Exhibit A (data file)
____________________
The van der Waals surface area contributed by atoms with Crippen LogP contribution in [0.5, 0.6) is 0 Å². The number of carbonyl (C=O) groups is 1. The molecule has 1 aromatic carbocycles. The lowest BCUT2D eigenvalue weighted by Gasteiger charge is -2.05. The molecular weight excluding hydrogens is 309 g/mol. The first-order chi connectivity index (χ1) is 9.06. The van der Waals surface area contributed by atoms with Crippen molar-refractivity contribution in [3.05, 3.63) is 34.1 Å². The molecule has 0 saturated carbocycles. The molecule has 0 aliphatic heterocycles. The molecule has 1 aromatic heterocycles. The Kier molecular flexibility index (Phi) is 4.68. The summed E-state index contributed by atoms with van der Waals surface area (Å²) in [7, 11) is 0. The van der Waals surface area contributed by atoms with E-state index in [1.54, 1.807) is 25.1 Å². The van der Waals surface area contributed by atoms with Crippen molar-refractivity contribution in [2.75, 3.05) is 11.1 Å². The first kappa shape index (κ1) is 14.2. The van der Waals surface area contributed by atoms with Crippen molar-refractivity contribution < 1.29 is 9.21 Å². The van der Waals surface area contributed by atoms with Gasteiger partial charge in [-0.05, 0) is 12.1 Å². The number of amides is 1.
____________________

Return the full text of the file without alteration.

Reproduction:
The van der Waals surface area contributed by atoms with Crippen LogP contribution in [0.5, 0.6) is 0 Å². The number of carbonyl (C=O) groups is 1. The molecule has 1 aromatic carbocycles. The lowest BCUT2D eigenvalue weighted by Gasteiger charge is -2.05. The molecular weight excluding hydrogens is 309 g/mol. The first-order chi connectivity index (χ1) is 9.06. The van der Waals surface area contributed by atoms with Crippen molar-refractivity contribution in [3.05, 3.63) is 34.1 Å². The molecule has 0 saturated carbocycles. The molecule has 0 aliphatic heterocycles. The molecule has 1 aromatic heterocycles. The Kier molecular flexibility index (Phi) is 4.68. The summed E-state index contributed by atoms with van der Waals surface area (Å²) in [7, 11) is 0. The van der Waals surface area contributed by atoms with E-state index in [1.54, 1.807) is 25.1 Å². The van der Waals surface area contributed by atoms with Crippen molar-refractivity contribution in [2.75, 3.05) is 11.1 Å². The first kappa shape index (κ1) is 14.2. The van der Waals surface area contributed by atoms with Crippen molar-refractivity contribution < 1.29 is 9.21 Å². The van der Waals surface area contributed by atoms with Gasteiger partial charge in [-0.05, 0) is 12.1 Å². The number of amides is 1.